Testing religion in the classroom
It looks like any other class, with quizzes, homework being set and an extensive syllabus. Yet, it is the only one in this Chechen school where pupils are not graded. They are studying the basics of Islam, the republic’s predominant religion, which was used by terrorists as a reason to try and force a violent breakaway from Russia in the 1990s.
A student at this school, Subur Nadayeva, says Islam teaches respect, kindness, peace and tolerance.
Peace and tolerance were top of the agenda when Russia’s Ministry of Education began testing religious subjects as part of the secondary curriculum last year. The experiment allows students to study one of four major religions or concentrate on secular ethics. Yet while trying to provide room for all, it is also putting pupils of different religious backgrounds in different classrooms.
But dividing children who all live in one country is not a good idea, says teacher Zarvan Khosh-Akhmedov.
“I think it was wrong to divide students so that some focus on Christianity while others study Islam,” he said. “We all live in one country and we all have to know some basics about each others’ faiths.”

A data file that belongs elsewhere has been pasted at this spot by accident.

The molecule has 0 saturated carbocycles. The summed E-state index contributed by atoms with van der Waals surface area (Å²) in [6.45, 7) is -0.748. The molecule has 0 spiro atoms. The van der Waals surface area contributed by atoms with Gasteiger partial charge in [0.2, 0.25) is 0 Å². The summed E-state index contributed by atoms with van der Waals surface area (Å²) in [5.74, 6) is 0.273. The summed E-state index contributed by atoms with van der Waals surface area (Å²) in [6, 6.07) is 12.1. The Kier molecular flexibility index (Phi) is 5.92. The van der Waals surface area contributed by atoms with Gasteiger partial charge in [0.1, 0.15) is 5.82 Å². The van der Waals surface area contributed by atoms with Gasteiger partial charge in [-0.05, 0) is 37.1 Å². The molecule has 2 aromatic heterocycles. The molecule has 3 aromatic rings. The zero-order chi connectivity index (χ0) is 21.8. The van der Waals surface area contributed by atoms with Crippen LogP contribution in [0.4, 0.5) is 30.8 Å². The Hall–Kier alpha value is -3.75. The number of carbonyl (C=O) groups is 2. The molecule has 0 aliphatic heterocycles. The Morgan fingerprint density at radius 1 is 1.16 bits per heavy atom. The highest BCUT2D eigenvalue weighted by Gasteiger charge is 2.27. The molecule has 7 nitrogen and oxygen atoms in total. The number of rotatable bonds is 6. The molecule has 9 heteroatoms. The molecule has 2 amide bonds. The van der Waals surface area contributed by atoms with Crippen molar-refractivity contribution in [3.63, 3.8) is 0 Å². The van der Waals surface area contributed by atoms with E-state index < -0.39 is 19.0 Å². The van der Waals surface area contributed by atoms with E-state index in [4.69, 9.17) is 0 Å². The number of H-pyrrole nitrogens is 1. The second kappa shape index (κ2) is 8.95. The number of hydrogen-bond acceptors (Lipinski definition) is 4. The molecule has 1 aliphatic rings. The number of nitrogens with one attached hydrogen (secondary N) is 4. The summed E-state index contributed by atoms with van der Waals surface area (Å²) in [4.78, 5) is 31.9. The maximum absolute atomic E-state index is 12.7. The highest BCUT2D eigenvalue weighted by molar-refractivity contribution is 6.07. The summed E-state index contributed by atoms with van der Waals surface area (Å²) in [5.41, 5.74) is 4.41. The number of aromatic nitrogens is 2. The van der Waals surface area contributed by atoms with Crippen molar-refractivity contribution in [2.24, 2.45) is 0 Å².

While the organizers of the experiment suggest that schools should be able to offer classes on any religion – no matter how small the group being taught – the shortage of financing often means that only one or two classes are offered.
In the town of Kostroma, which is in central Russia, children are well-read about Orthodox Christianity – but few are able to name other religions practiced in Russia.
“I don’t mind other faiths, but I like Orthodox Christianity better because it’s THE religion of our homeland,” said student Yulya Shadrina.
About 300,000 students, just two per cent of the total school population, are taking part in the project. And while most of the schools involved would prefer to keep spiritual subjects on the schedule, experts say the trial needs a thorough revision before it is rolled out further.
The line between teaching religion and indoctrination is a fine one – and a subject which, for many families, is one which should stay in the home.
Sociologist Boris Kagarlitsky thinks that choosing which religion to study discriminates against people who do not subscribe to any of the religions.
“So, what are they going to do?,” he demanded. “They are going to be separated out from the class or what? And actually, it also puts pressure on everybody to accept one or another form of religion not because they believe in this religion, but only because they have to, because everybody has to belong to some religious community which is anti-constitutional and anti-democratic.”
So far this educational experiment has not yet been declared either a success or a failure. But some fear that instead of promoting religious tolerance and cultural understanding, it may actually foster ethnic bias and social segregation.